The United Nations has set a goal that 90% of people with HIV should know their status by 2030. As a result, increasing numbers of people are expected to undertake self-tests to see if they may have HIV.
HIV testing can be done in a number of ways. Some clinics offer a simple blood test, with results provided in a few days. Others use saliva or a finger-prick sample of blood and offer results immediately. Home sampling kits, designed to be sent back to the clinic for results, are available in the UK through this link. Then there are home testing kits that provide results straight away, known as self-test.
For self-test, the person swabs their gums with a testing strip. The testing strip is then placed in a tube that analyses the strip for the presence of HIV antibodies. It looks similar to a pregnancy test – a window in the testing kit shows lines to show a result of positive or negative.
Knowing an HIV status is essential for two reasons. One, HIV-positive people can take measures, such as practising safe sex, to avoid transmitting the virus to others. And two, HIV treatment increases a person’s T-cell count (important immune cells for fighting infection) and reduces levels of HIV in the body. Without treatment, HIV can turn into AIDS, which is a life-threatening condition.
Although the test is physically easy – just a quick mouth swab – it can be emotionally difficult. Nurses who dispense these tests are often asked to support, guide and counsel the people taking the test – but their practice must be based on the most up-to-date information available. Consequently, nurse educators must find ways to promote learning in the most effective way possible.
Learning by doing or through experience is called “experiential learning”. It offers a great way to understand how people experience a situation. Our research presents an overview of nurses’ experiences when we asked them to test themselves for HIV.
Our students revealed that they worried about their past sexual encounters and the test made them recall all of these encounters. And, despite their knowledge of health, some questioned non-risky behaviour – such as sharing cups with roommates. They then considered how their patients may feel when taking the tests. If they were concerned about “sharing cups”, then their patients might have similar worries. This suggested a need to consider what questions their patients may have.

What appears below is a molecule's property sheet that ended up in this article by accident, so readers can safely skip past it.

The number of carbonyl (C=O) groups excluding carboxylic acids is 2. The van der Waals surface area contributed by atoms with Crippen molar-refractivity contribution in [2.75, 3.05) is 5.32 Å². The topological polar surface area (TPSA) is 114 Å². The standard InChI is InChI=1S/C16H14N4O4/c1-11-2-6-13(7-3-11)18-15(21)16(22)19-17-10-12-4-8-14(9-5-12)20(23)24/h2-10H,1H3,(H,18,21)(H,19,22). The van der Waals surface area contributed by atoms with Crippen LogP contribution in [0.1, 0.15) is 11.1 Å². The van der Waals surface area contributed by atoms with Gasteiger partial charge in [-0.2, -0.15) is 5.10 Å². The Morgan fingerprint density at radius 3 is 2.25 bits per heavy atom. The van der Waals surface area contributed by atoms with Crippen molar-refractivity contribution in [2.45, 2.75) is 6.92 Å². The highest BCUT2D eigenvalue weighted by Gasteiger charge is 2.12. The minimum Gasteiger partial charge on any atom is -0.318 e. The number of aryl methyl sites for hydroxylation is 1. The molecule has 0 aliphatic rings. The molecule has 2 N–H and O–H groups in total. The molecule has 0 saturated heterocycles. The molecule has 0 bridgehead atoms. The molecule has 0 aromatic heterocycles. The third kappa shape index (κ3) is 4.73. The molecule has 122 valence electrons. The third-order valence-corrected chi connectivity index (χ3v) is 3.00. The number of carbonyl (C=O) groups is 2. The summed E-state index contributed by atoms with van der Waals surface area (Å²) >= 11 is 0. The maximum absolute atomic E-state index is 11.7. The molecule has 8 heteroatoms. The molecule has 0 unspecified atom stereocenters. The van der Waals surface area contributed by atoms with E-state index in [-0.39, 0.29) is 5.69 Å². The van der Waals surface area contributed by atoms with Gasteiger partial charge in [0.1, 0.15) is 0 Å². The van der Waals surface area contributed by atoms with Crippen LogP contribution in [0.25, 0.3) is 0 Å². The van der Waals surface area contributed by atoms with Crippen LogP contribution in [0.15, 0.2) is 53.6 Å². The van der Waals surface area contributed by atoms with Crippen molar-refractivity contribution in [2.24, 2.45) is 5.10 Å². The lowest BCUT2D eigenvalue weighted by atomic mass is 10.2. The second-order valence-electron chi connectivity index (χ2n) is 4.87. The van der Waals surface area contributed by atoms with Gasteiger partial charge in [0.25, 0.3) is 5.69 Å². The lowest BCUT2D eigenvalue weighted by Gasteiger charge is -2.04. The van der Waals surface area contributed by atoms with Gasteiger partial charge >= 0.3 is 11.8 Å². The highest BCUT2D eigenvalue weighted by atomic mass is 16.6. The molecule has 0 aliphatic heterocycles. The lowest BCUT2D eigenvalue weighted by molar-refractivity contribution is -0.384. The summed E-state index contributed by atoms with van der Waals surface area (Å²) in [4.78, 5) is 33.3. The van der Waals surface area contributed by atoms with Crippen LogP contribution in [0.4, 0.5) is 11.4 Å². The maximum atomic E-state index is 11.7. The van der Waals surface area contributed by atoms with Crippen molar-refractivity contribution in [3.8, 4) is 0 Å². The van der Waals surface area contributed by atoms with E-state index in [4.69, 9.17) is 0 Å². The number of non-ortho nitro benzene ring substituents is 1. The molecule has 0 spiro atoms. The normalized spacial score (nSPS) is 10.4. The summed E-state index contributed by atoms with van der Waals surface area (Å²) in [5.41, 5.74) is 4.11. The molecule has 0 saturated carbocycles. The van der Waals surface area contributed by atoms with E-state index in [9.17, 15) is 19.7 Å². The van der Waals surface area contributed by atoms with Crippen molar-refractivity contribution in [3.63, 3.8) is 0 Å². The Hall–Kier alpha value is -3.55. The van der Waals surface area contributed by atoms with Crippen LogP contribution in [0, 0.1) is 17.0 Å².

All 30 participants of the study said they had experienced emotional fluctuations, worrying about the possibility of a positive test result. A few wanted to be alone when they were viewing the results of the test, they were nervous about waiting and some worried that they hadn’t done the test properly. All participants said they underestimated the significance of asking their patients to take such an “easy” test.
It motivated the nurses to learn more about HIV and HIV testing. Taking the test gave them insights into their patients’ experiences – they felt they understood why people may be reluctant to take the test. Taking part in the study meant they felt better able to give advice to their patients. This is important because, as patients, we trust those who have insight into our experiences. People who have experienced similar feelings will be more compassionate and understanding.
Nowadays, self-test kits are available in pharmacies and online, but the test is not all that is needed. People must be prepared for the result and, if they are HIV positive, they must be able to access treatment and support. This could be improved if it was guided by people who have been taken the test themselves. Nurses and other healthcare workers play an important role in process, and experiential learning is key to offering a more informed and humane test.